The announcement when it came from his office late Saturday afternoon was, of course, not unexpected, but still it was shocking.
“Senator John Sidney McCain III died at 4:28 pm on August 25, 2018. With the Senator when he passed were his wife Cindy and their family. At his death, he had served the United States of America faithfully for sixty years.”
The time of death was unusually exact for such statements, as if those who worked with him understood that it would somehow matter to the rest of us to know, not just the date and the general hour, but the minute that Senator John McCain left this world.
“I fell in love with my country when I was a prisoner in someone else’s,” McCain said in his acceptance speech for his 2008 run for president. “I loved it for its decency, for its faith in the wisdom, justice, and goodness of its people. I loved it because it was not just a place but an idea, a cause worth fighting for. I was never the same again; I wasn’t my own man anymore; I was my country’s.”
Shoe-horned into the speeches of most other politicians, such statements would have come off as meaningless election self-aggrandizement. Yet, when John McCain spoke the words, they burst into the atmosphere of the Xcel Energy Center in Saint Paul, Minnesota, as hard won truths. Yes, the phrases were polished by Mark Salter, who was McCain’s speechwriter and close aid for three decades. But Salter knew how to distill the best and truest parts of his boss, who in his devotion to service of his country rejected what he called “half-baked, spurious nationalism,” which he believed feared ethical leadership, and turned patriotism into an enemy-filled zero sum game.
John McCain was also hot headed, a smart ass (by his own description), cantankerous, and capable of going against his better instincts, sometimes disastrously, as with his close brush with scandal in the Keating Five debacle, and his selection of Sarah Palin as a running mate, which he came to regret.
Yet, the Senator admitted to his failings readily, especially when he failed to live up to the the ideals he set for himself. At times, friends thought, he blurted his mistakes too quickly ahead of his victories. Still, his courage, his decency, and his “maverick” tenacity when pursuing whatever he believed to be truly righteous and important, in the end always gleamed the brightest, even in the eyes of those who opposed him politically.
In the Senate, McCain did not hesitate to reach across the aisle to get things done, and saw Ted Kennedy—with whom he often fought—as “the closest of friends,” he told 60 Minutes.
It made a bizarre and melancholic kind of cosmic sense that he and Kennedy coincidentally died on the same day, of the same disease, nine years apart.
Known for his straight talking, man-of-action persona, McCain also loved literature—like, really loved it. In May of this year, he told the New York Times Book Review that he’d recently reread F. Scott Fitzgerald’s The Great Gatsby for the “poetic quality of his prose.” McCain adored the terse, manly-man eloquence of Ernest Hemingway, but his other favorite was W. Somerset Maugham, whom he appreciated for his “cosmopolitan sensibility, his feel for the personal and social dramas provoked by clashing cultures,” he said.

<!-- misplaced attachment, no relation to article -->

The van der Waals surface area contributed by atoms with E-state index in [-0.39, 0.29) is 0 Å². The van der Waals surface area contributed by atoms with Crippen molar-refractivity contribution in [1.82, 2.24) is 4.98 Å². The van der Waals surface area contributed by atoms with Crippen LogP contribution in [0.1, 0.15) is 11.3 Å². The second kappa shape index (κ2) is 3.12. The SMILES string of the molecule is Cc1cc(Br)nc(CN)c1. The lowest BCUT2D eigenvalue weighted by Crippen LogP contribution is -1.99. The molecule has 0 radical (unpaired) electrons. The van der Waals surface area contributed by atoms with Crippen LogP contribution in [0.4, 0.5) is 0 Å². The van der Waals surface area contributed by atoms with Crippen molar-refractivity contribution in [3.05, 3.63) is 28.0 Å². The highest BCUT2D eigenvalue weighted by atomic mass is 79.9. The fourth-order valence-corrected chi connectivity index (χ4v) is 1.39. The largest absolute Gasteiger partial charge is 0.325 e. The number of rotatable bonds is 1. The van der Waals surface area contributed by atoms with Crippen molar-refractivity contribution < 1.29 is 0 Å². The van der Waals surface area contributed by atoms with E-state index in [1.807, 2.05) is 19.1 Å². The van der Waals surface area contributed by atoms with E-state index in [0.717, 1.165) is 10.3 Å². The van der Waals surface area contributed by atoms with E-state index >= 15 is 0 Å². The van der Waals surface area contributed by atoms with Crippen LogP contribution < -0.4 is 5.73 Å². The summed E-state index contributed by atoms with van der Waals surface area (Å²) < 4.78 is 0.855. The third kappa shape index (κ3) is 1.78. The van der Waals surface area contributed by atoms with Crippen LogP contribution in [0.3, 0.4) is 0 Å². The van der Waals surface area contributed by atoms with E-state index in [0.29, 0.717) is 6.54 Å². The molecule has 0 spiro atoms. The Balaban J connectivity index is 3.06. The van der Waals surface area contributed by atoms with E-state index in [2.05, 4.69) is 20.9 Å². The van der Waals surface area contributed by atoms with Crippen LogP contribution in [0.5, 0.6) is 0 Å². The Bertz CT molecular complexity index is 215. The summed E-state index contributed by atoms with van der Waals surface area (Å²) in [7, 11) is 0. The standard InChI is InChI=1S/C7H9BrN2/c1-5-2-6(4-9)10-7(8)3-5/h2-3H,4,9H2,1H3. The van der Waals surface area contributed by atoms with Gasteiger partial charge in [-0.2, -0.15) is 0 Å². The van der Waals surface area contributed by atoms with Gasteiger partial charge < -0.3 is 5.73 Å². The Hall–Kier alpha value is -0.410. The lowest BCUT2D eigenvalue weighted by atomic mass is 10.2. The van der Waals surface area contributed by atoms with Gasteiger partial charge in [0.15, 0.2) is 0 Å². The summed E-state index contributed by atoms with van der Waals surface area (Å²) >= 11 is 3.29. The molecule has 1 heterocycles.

McCain had plenty of experience with clashing cultures and countries. Arguably the nation’s most famous prisoner of war, McCain was shot down as a Navy pilot over Vietnam, where he spent 5 1/2 years as a POW. The son of an admiral, less than a year after his capture, McCain was abruptly offered an early release. He refused to go home earlier than those captured before him. Post refusal, McCain was especially severely tortured, and was kept for more than two years of his imprisonment in solitary confinement.
His wartime injuries left him unable to raise his arms above his shoulders. He spoke out ferociously against torture, and also about solitary confinement, writing that he and his fellow prisoners found social isolation to be “as torturous and agonizing as any physical abuse they suffered.”
In the senate, with a few notable exceptions like 2007’s Second Chance Act, he leaned mostly toward law-and-order legislation rather than justice reform. Yet, his unassailable account of the high psychic cost of solitary helped reformers working to limit its use in state prisons, and continues to help justice advocates even now.
Similarly, it was the perennially hawkish McCain who was in the lead in 1993 and 1994, along with fellow Vietnam vet and close friend, Democratic Senator John Kerry, to restore diplomatic relations with the country that had imprisoned and brutalized him, when others in his party opposed the long-overdue move.
McCain experienced, up close, some of the best and worst that his—our—fellow humans have to offer.
But even in his last months, his optimism, rather than waning, seemed to bloom, if anything, more fully.
“I wish all of you great adventures, good company, and lives as lucky as mine,” he wrote to his fellow Americans, in his last book, The Restless Wave, written with Mark Salter, much of it after McCain knew he was dying, and released in late May of this year.
As Salter told the New Yorker’s Benjamin Wallace-Wells about his boss and friend:
“He knows how to hold on to hope when it’s for suckers.”
Rest in Peace, Senator John Sidney McCain III. We will miss you. A lot.
The photo above shows Senator John McCain when he attended a reenlistment, naturalization and Independence Day ceremony at the Al-Faw Palace in Baghdad, Iraq, on July 4, 2007. He and Senator Lindsey Graham were guest speakers for the ceremony that reenlisted 571 service members and gave citizenship to 161. The U.S. Navy photo is by Mass Communication Specialist 2nd Class Jennifer A. Villalovos, Wikimedia Commons
Editor’s note: This essay was expanded slightly on 8-26-2018